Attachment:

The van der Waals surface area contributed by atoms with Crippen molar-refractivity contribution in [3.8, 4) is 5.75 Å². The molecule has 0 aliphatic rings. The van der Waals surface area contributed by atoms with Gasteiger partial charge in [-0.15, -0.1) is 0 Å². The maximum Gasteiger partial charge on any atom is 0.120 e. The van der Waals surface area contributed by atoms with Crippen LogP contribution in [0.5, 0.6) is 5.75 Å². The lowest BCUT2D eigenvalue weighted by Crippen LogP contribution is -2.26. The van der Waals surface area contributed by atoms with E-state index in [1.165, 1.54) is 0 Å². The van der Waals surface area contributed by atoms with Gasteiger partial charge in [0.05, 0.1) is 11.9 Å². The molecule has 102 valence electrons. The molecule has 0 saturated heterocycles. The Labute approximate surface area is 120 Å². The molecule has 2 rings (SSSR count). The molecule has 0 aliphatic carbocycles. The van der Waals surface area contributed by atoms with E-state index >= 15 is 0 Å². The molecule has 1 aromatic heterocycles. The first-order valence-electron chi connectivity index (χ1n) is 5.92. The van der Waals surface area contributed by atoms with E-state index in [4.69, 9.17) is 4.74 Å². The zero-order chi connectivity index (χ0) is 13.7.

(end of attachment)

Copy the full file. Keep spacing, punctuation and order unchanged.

The van der Waals surface area contributed by atoms with Crippen molar-refractivity contribution in [3.8, 4) is 5.75 Å². The molecule has 0 aliphatic rings. The van der Waals surface area contributed by atoms with Gasteiger partial charge in [-0.15, -0.1) is 0 Å². The maximum Gasteiger partial charge on any atom is 0.120 e. The van der Waals surface area contributed by atoms with Crippen LogP contribution in [0.5, 0.6) is 5.75 Å². The lowest BCUT2D eigenvalue weighted by Crippen LogP contribution is -2.26. The van der Waals surface area contributed by atoms with E-state index in [1.165, 1.54) is 0 Å². The van der Waals surface area contributed by atoms with Gasteiger partial charge in [0.05, 0.1) is 11.9 Å². The molecule has 102 valence electrons. The molecule has 0 saturated heterocycles. The Labute approximate surface area is 120 Å². The molecule has 2 rings (SSSR count). The molecule has 0 aliphatic carbocycles. The van der Waals surface area contributed by atoms with E-state index >= 15 is 0 Å². The molecule has 1 aromatic heterocycles. The first-order valence-electron chi connectivity index (χ1n) is 5.92. The van der Waals surface area contributed by atoms with E-state index in [4.69, 9.17) is 4.74 Å². The zero-order chi connectivity index (χ0) is 13.7.